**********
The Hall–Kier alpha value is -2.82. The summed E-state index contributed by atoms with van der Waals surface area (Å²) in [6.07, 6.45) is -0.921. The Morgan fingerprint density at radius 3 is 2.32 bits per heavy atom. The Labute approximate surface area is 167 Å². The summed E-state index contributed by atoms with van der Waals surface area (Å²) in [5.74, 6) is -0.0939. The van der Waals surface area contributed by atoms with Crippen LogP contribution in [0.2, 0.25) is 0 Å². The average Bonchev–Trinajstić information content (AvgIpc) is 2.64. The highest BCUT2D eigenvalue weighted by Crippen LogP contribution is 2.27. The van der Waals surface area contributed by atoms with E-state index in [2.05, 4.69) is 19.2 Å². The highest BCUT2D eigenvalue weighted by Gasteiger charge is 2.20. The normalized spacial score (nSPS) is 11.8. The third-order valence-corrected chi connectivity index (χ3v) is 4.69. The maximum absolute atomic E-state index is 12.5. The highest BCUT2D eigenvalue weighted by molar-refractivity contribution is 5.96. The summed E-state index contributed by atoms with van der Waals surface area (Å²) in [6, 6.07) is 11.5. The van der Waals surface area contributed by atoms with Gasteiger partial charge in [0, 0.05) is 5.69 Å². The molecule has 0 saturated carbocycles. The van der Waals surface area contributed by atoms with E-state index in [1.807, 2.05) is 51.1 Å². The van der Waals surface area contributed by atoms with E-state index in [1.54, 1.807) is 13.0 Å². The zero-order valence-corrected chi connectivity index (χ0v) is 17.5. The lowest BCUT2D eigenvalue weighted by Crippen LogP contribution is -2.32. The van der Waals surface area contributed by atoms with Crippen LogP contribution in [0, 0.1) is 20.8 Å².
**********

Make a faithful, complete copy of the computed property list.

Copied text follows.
The Hall–Kier alpha value is -2.82. The summed E-state index contributed by atoms with van der Waals surface area (Å²) in [6.07, 6.45) is -0.921. The Morgan fingerprint density at radius 3 is 2.32 bits per heavy atom. The Labute approximate surface area is 167 Å². The summed E-state index contributed by atoms with van der Waals surface area (Å²) in [5.74, 6) is -0.0939. The van der Waals surface area contributed by atoms with Crippen LogP contribution in [0.2, 0.25) is 0 Å². The average Bonchev–Trinajstić information content (AvgIpc) is 2.64. The highest BCUT2D eigenvalue weighted by Crippen LogP contribution is 2.27. The van der Waals surface area contributed by atoms with E-state index in [2.05, 4.69) is 19.2 Å². The highest BCUT2D eigenvalue weighted by Gasteiger charge is 2.20. The normalized spacial score (nSPS) is 11.8. The third-order valence-corrected chi connectivity index (χ3v) is 4.69. The maximum absolute atomic E-state index is 12.5. The highest BCUT2D eigenvalue weighted by molar-refractivity contribution is 5.96. The summed E-state index contributed by atoms with van der Waals surface area (Å²) in [6, 6.07) is 11.5. The van der Waals surface area contributed by atoms with Gasteiger partial charge in [0, 0.05) is 5.69 Å². The molecule has 0 saturated carbocycles. The van der Waals surface area contributed by atoms with E-state index in [1.807, 2.05) is 51.1 Å². The van der Waals surface area contributed by atoms with E-state index in [1.54, 1.807) is 13.0 Å². The zero-order valence-corrected chi connectivity index (χ0v) is 17.5. The lowest BCUT2D eigenvalue weighted by Crippen LogP contribution is -2.32. The van der Waals surface area contributed by atoms with Crippen LogP contribution in [0, 0.1) is 20.8 Å².